About Me

I am Vincent Mauro, a Ph.D. candidate in the Department of Government at Cornell University. I study comparative politics and the politics of inequality.

My book project argues that democracy can certainly spark an impetus for redistribution, but representation – particularly in the developing world – is far from given, and redistributive outcomes across democracies are highly dependent on the development of party systems. In Latin America and across much of the democratic world, broader patterns of social reform, redistribution, and levels of inequality are highly contingent on both the structure and institutionalization of party systems. Utilizing cross-sectional time-series analysis, as well as two longitudinal cases of Brazil and Colombia based on extensive qualitative evidence and archival work, I find countries with stable multi-party systems are more likely to redistribute income, as well as possess lower levels of inequality, than those with inchoate, hegemonic, or two-party counterparts.

Building on these ideas, my second book project investigates a corollary of how the emergence of new parties and party systems may produce reverberations on democratic rule. In highly unequal countries, political parties – particularly those that are a redistributive threat to elites’ interests – can actually pose democracy’s most dangerous threat. Where a new party with strong ties to the popular sectors emerges or a traditional party is captured by an upstart redistributivist or populist, Latin American democracies have been unlikely to survive. To both build and test the theory, I rely on the historical analysis of deviant cases, elite survey experiments, and time-series analysis, to understand how in the last century a significant majority of Latin American democracies have fallen in the presence of, or immediately following the rise of, an emerging redistributive threat.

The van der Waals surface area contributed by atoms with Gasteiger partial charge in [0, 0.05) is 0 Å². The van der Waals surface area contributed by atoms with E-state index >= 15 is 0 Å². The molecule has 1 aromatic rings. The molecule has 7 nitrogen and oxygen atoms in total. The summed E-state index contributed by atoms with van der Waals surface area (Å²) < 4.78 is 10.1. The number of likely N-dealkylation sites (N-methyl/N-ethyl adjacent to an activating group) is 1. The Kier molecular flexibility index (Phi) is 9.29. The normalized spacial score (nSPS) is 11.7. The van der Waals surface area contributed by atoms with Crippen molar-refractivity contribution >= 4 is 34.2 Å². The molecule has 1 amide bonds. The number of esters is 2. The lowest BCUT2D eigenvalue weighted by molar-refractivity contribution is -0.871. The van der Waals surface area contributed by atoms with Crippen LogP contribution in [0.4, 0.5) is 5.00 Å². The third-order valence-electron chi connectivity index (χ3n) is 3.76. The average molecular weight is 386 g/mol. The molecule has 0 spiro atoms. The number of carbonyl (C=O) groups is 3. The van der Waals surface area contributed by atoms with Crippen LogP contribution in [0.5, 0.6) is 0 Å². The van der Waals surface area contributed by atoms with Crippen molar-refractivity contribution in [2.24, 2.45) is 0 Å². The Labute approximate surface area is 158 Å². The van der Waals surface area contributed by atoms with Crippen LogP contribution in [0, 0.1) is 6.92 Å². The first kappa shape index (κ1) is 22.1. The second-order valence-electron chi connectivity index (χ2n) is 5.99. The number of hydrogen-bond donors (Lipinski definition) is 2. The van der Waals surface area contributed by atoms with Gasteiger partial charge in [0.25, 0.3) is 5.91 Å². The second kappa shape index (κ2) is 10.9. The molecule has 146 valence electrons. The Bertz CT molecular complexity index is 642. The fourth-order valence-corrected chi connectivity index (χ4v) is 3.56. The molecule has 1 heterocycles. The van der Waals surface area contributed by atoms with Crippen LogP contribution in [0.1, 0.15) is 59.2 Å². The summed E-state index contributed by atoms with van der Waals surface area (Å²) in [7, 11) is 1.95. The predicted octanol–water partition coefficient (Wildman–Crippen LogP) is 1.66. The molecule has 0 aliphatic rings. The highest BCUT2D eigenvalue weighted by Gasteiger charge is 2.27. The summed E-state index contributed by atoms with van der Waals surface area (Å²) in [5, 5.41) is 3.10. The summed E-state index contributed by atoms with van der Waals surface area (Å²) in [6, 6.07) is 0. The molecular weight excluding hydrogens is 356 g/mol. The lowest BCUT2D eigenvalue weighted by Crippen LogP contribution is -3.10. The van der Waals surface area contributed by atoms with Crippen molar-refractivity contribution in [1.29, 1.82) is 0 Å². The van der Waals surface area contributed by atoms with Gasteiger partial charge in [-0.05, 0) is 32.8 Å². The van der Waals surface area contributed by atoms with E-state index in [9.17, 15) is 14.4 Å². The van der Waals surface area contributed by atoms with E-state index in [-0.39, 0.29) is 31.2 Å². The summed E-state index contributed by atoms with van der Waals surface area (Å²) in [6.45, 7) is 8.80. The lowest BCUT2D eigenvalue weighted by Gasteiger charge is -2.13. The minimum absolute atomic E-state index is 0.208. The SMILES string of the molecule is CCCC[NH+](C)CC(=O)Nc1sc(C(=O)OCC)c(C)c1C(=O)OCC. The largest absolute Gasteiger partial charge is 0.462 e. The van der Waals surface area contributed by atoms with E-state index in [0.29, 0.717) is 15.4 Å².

Lastly, I also am currently conducting a multi-faceted project with co-authors centered on understanding the political behavior of economic elites, particularly in respect to their perceptions of crime and redistribution. In one of these projects, we conduct survey experiments on business elites in Mexico, finding that elites are significantly more likely to favor redistribution or the establishment of social programs when primed to think about crime and insecurity in their respective countries.

Feel free to contact me at vrm38@cornell.edu. My CV is available here.